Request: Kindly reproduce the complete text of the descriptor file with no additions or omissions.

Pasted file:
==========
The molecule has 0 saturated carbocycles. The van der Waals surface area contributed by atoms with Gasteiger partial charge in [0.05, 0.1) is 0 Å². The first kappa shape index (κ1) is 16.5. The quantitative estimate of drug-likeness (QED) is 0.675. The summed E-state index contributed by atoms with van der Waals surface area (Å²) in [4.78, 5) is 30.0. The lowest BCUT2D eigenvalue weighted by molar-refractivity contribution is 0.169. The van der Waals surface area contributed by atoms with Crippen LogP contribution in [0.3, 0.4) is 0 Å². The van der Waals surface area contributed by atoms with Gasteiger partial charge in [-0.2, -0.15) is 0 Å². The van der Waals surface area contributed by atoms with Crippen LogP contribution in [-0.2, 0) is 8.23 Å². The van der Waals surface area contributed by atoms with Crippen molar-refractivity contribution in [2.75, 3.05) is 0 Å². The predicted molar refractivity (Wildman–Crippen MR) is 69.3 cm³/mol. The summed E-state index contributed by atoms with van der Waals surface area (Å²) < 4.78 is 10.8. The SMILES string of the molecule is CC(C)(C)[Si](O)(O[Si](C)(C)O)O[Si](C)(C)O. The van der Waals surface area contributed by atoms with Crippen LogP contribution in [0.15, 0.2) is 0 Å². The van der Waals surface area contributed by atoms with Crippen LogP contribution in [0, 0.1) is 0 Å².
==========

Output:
The molecule has 0 saturated carbocycles. The van der Waals surface area contributed by atoms with Gasteiger partial charge in [0.05, 0.1) is 0 Å². The first kappa shape index (κ1) is 16.5. The quantitative estimate of drug-likeness (QED) is 0.675. The summed E-state index contributed by atoms with van der Waals surface area (Å²) in [4.78, 5) is 30.0. The lowest BCUT2D eigenvalue weighted by molar-refractivity contribution is 0.169. The van der Waals surface area contributed by atoms with Crippen LogP contribution in [0.3, 0.4) is 0 Å². The van der Waals surface area contributed by atoms with Gasteiger partial charge in [-0.2, -0.15) is 0 Å². The van der Waals surface area contributed by atoms with Crippen LogP contribution in [-0.2, 0) is 8.23 Å². The van der Waals surface area contributed by atoms with Crippen molar-refractivity contribution in [2.75, 3.05) is 0 Å². The predicted molar refractivity (Wildman–Crippen MR) is 69.3 cm³/mol. The summed E-state index contributed by atoms with van der Waals surface area (Å²) < 4.78 is 10.8. The SMILES string of the molecule is CC(C)(C)[Si](O)(O[Si](C)(C)O)O[Si](C)(C)O. The van der Waals surface area contributed by atoms with Crippen LogP contribution in [0.15, 0.2) is 0 Å². The van der Waals surface area contributed by atoms with Crippen LogP contribution in [0, 0.1) is 0 Å².